It's safe to say things have gone awry with the Gophers hockey team.
After starting the season, 9-1-0 with a sweep over North Dakota, Minnesota has been 6-6-1 and lost their last two games at Mariucci Arena. Although the team remains in a good position - the Gophers are ranked fifth in the country and tied for the WCHA lead with Minnesota Duluth - they haven't had the same mystique the team did earlier in the year.
Senior goalie Kent Patterson has six shutouts this season but his last one was November 19th; a stretch of nine games. First-year payers like Seth Ambroz and Sam Warning have hit the "freshman wall" and are have been worn down by the rigors of WCHA play. Even Nick Bjugstad, despite being tied for second in the country with 17 goals, has only scored two in his last six games.
The team reached a point where after Saturday's 4-3 loss to Notre Dame (which was not as close as the score indicates) captain Taylor Matson repeatedly pointed out that the Maroon and Gold need to return "to playing Gopher hockey" over their last 14 regular season games. It's a vague statement, but one that rings true. Minnesota has gotten away from what worked earlier in the season as they haven't had the same first period tenacity, puck movement and players have taken numerous momentum-killing penalties.
The biggest problem, however, has been the disappearance of the second line on the scoresheet.
When the season began, the line of Warning, Erik Haula and Jake Hansen was a great complement to the Kyle Rau, Nick Bjugstad and Zach Budish top line. Hansen had points in his first six games, Warning had a three point game against Sacred Heart and Haula was one of, if not the best, Gopher forwards. The Minnesota Wild draft pick had four 3 point games in his first seven and as Duluth fans know he was just as dangerous in the first minute as the sixtieth.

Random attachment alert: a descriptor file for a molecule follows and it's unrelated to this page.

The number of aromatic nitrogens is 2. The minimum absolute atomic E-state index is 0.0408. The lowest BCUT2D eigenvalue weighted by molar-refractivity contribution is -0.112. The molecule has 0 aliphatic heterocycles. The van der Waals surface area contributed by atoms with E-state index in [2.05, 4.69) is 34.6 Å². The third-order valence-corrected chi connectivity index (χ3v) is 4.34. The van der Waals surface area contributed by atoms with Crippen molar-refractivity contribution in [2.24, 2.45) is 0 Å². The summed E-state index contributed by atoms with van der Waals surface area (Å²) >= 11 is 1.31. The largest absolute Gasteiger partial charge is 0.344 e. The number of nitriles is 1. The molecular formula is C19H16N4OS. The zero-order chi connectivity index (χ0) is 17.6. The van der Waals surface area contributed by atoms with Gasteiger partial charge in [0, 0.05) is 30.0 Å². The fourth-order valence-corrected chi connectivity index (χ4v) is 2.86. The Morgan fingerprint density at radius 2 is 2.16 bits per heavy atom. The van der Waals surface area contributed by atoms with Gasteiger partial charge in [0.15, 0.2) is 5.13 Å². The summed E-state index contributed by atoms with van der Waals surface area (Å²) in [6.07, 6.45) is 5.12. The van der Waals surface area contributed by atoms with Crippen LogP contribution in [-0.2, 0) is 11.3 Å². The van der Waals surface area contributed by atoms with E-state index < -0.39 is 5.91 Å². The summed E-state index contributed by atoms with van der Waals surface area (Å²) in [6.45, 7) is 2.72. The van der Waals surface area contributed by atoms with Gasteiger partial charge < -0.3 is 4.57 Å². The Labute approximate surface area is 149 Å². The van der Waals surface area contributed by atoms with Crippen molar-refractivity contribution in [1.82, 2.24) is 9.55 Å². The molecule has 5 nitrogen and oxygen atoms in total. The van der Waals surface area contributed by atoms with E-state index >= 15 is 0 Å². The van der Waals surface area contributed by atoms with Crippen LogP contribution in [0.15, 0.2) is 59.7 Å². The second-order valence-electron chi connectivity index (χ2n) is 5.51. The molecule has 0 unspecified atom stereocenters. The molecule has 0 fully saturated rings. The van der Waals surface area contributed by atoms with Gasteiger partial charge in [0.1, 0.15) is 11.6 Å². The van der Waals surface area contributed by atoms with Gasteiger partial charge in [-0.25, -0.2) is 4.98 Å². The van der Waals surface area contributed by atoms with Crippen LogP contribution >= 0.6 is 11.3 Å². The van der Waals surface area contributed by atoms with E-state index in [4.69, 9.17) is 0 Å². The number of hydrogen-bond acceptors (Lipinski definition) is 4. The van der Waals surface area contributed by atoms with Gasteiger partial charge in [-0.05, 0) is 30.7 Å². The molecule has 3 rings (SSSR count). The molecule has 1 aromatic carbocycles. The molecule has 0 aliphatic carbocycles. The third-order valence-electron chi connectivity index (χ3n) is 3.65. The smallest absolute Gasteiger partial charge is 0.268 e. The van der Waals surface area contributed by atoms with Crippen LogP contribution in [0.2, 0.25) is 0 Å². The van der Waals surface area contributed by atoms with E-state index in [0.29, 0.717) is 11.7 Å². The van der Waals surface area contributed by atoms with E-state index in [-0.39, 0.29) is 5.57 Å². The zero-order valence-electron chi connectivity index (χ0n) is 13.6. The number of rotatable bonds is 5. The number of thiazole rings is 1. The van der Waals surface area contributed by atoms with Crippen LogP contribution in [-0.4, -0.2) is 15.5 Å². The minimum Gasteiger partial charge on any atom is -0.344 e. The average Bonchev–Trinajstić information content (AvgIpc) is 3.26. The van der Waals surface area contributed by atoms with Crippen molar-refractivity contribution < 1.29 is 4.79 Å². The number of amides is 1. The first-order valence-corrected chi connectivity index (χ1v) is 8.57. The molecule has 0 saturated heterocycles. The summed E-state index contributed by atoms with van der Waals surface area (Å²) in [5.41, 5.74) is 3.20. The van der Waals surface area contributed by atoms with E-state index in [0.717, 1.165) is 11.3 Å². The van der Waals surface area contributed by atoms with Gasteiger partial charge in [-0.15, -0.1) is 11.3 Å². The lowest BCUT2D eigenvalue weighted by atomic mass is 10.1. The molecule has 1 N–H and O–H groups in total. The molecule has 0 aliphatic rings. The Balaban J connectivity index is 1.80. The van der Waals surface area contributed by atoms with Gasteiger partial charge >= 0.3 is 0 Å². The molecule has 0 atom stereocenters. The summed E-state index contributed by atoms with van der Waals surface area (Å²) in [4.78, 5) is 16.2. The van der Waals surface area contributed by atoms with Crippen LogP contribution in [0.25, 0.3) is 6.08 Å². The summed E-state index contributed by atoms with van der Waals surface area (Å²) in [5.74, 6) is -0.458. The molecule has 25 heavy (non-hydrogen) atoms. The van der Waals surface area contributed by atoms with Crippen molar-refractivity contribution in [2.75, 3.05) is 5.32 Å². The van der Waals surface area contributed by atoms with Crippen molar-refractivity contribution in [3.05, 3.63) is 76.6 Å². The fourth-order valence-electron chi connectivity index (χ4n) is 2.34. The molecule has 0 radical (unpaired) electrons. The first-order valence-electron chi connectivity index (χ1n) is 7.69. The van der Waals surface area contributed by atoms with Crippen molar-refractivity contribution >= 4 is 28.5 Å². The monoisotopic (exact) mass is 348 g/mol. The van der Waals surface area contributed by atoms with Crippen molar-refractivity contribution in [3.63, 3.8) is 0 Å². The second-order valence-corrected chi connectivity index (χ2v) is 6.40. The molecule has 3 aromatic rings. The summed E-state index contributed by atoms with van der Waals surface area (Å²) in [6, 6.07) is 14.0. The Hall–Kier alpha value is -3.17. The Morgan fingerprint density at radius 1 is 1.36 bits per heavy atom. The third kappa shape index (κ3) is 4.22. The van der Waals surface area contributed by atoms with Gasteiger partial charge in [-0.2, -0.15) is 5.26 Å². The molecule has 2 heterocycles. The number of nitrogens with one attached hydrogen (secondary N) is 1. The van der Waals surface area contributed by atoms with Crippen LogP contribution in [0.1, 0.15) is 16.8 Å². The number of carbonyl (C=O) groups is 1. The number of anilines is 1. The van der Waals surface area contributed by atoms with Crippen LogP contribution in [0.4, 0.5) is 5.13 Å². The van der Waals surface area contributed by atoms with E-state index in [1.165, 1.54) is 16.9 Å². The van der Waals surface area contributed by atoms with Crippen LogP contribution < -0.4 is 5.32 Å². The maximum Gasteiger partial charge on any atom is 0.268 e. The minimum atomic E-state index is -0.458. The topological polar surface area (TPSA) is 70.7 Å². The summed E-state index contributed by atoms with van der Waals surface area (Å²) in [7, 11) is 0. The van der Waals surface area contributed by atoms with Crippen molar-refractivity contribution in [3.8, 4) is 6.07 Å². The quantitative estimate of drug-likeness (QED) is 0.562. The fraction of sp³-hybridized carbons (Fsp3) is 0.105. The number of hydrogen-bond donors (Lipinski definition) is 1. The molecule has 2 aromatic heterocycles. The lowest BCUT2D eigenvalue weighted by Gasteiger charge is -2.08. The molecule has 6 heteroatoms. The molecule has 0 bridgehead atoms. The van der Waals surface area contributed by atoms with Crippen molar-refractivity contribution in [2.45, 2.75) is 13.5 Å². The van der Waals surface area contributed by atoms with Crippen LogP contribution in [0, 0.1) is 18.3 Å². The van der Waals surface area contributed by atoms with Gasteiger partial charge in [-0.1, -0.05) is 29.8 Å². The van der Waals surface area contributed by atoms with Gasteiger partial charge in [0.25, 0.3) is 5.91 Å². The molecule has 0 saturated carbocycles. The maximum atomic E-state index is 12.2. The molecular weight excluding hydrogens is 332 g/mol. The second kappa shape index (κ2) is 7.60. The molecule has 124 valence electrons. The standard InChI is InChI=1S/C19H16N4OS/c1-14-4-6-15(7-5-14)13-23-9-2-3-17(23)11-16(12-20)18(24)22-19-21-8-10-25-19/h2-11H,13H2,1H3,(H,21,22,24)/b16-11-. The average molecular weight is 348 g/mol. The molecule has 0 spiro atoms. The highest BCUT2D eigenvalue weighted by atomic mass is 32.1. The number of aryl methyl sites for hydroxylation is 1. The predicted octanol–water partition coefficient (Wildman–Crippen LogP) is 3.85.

But lately the second line has been less complementary and more non-existent. Over the last ten games the three players have scored two even-strength goals together, fewer than defenseman Mark Alt, and have not clicked the same way they did earlier in the season.Sam Warning was scratched a couple games during that stretch and when Jake Hansen and Erik Haula have had success, it's been on the power play.
Instead of tic-tac-toe passing and cycling the puck, the three are forcing passes and not creating the same offense as teams begin to clamp down on the Gophers and keep 3 or 4 players back. There's just not the same hustle. For a player who has been instructed to shoot the puck more, Haula has not been living by that. While he had eight shots in a 5-1 win against Niagara, he was only able to get five on net in the last two losses. In fact, the entire Warning-Haula-Hansen line had less than eight shots combined in both games.
Minnesota cannot rely on one line and hope for the occasional fourth line goal. They've gotten secondary scoring lately from bottom-six players - Nate Condon and Matson scored both goals in the Gophers' 3-2 loss to Northeastern - and it might be time to move one of them to the second line.
Having a player like Condon, who has twice the goals of Warning along with good vision and hustles, playing top-six minutes breathes new life into a team that needs it. His pass to Zach Budish on Budish's goal was one of best looks Minnesota had against Notre Dame and Condon has four points (1 goal - 3 assists) in his last two games. Moving him into Warning's spot and another energy guy like Tom Serratore into Condon's old spot on the third line should fill the void and create offense.
The Gophers have talent on their roster. No one will deny that but as previous teams have learned, all the talent in the world means nothing if it doesn't show up and work together. If Minnesota is going to avoid a second half collapse and continue being one of the elite college hockey teams, having a second scoring line actually scoring is needed for the team to once again play "Gopher hockey" before it is too late.
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